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I saw in my Deathnote manga the sentence, 何か欲しいものはない?
I also saw in my game I'm playing in Japanese "これらの絵でどれか気に入るものがありますか".

I was wondering, why do どれか and 何か seem superfluous? It seems like they add nothing to the sentence because if you remove them it still has the same meaning. 欲しいものはない? for example.

Does 何か just add some sense of non-specificity? I guess it is because we are always told that どれか and なにか are nouns that I am confused, because it seems here they are working more like adverbs.

I was wondering if perhaps the fact that we are told that 何か = "something" that I am getting confused... because my theory is that 何か is the "some" and もの is the "thing".

Thus 欲しいものはない would be "There a thing you want?" whereas 何か欲しいものはない? would be "There isn't ANY thing you want?"

Anyone have an answer?

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Without the でどれか it would mean do you have interest in the paintings (as a set). With the でどれか it means to do you have interest in any of them. –  virmaior Mar 7 at 5:31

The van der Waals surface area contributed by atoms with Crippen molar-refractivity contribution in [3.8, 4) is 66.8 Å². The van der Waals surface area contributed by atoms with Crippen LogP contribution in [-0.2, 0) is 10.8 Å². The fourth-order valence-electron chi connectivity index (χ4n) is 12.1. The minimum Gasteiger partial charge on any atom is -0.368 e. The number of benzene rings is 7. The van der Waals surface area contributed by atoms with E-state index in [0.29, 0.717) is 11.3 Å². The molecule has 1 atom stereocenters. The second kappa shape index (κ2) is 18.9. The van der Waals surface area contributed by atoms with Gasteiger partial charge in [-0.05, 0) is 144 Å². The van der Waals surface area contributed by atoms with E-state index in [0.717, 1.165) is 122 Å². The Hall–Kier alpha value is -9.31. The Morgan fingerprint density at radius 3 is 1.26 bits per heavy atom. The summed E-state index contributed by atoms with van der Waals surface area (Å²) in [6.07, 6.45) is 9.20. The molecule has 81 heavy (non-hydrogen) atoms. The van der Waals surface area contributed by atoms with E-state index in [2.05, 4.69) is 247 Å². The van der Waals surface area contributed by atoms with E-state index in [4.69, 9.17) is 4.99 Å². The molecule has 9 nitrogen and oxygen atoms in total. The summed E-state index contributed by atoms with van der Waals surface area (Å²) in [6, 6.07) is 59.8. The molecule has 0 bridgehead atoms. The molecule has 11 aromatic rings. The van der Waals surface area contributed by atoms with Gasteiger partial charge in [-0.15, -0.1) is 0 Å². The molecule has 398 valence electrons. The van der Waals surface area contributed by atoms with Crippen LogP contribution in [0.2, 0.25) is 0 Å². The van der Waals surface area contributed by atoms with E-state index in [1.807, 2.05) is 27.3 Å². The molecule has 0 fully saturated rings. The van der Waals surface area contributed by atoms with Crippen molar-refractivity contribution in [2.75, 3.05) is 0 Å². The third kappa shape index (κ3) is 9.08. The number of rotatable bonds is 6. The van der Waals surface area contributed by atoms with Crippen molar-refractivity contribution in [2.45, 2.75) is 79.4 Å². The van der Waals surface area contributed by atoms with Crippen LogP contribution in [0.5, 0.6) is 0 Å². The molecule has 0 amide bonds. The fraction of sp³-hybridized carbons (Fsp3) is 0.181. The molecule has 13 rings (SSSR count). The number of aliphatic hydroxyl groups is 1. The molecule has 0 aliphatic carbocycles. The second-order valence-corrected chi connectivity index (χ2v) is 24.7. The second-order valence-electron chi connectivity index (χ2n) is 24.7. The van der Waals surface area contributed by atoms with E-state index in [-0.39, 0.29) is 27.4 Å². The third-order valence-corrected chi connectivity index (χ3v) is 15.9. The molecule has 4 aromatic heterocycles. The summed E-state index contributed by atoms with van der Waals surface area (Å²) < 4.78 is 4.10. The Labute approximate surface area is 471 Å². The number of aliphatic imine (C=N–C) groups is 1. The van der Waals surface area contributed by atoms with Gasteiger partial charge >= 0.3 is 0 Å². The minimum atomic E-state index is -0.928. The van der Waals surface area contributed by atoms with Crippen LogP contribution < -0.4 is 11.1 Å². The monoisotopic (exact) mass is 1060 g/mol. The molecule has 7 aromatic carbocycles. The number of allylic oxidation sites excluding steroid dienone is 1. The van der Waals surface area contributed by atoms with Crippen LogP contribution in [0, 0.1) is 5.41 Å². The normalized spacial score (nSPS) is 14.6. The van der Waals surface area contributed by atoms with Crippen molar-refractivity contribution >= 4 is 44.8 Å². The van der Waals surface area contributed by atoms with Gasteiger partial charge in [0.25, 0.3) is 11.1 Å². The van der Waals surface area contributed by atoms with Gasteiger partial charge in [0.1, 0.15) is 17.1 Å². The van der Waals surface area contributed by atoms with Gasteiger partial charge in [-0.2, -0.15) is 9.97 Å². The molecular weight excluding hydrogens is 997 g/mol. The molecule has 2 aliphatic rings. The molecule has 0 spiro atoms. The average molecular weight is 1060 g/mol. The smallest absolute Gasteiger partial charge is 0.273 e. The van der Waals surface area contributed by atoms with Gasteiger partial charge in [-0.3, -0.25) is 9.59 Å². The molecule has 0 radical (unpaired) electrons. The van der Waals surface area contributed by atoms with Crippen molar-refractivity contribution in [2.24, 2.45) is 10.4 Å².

1 Answer 1

You're on the right track with

Thus 欲しいものはない would be "There a thing you want?" whereas 何か欲しいものはない? would be "There isn't ANY thing you want?"

何か (and all related words, like どこか, だれか, etc.) can add a feeling of generality to a question. It's akin to the "any-" we use in English. "Is there anything you want?" (何か欲しいものはある?) "Are there any questions?" (何か質問はある?)

If you don't use such words, there's probably an implication that you have a specific object/question/etc. in mind.

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